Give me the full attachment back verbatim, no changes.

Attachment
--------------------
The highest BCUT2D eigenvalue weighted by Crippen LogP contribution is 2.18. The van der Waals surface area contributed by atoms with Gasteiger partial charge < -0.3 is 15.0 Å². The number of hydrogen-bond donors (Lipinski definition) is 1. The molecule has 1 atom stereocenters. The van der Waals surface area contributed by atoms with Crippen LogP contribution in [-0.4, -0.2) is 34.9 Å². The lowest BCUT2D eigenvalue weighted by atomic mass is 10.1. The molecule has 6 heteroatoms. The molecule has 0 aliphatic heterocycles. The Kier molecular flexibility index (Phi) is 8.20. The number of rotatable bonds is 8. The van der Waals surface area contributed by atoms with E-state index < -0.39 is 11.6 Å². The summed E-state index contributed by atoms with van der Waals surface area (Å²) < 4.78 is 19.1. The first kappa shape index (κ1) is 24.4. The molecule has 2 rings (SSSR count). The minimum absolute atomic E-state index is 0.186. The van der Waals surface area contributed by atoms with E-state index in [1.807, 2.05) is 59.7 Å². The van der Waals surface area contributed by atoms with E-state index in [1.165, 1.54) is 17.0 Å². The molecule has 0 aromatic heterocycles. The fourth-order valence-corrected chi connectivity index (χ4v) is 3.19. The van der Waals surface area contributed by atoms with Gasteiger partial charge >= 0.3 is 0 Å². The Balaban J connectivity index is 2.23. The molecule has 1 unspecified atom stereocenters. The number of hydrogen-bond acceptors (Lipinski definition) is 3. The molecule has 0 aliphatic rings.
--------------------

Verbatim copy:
The highest BCUT2D eigenvalue weighted by Crippen LogP contribution is 2.18. The van der Waals surface area contributed by atoms with Gasteiger partial charge < -0.3 is 15.0 Å². The number of hydrogen-bond donors (Lipinski definition) is 1. The molecule has 1 atom stereocenters. The van der Waals surface area contributed by atoms with Crippen LogP contribution in [-0.4, -0.2) is 34.9 Å². The lowest BCUT2D eigenvalue weighted by atomic mass is 10.1. The molecule has 6 heteroatoms. The molecule has 0 aliphatic heterocycles. The Kier molecular flexibility index (Phi) is 8.20. The number of rotatable bonds is 8. The van der Waals surface area contributed by atoms with E-state index < -0.39 is 11.6 Å². The summed E-state index contributed by atoms with van der Waals surface area (Å²) < 4.78 is 19.1. The first kappa shape index (κ1) is 24.4. The molecule has 2 rings (SSSR count). The minimum absolute atomic E-state index is 0.186. The van der Waals surface area contributed by atoms with E-state index in [1.807, 2.05) is 59.7 Å². The van der Waals surface area contributed by atoms with E-state index in [1.165, 1.54) is 17.0 Å². The molecule has 0 aromatic heterocycles. The fourth-order valence-corrected chi connectivity index (χ4v) is 3.19. The van der Waals surface area contributed by atoms with Gasteiger partial charge >= 0.3 is 0 Å². The Balaban J connectivity index is 2.23. The molecule has 1 unspecified atom stereocenters. The number of hydrogen-bond acceptors (Lipinski definition) is 3. The molecule has 0 aliphatic rings.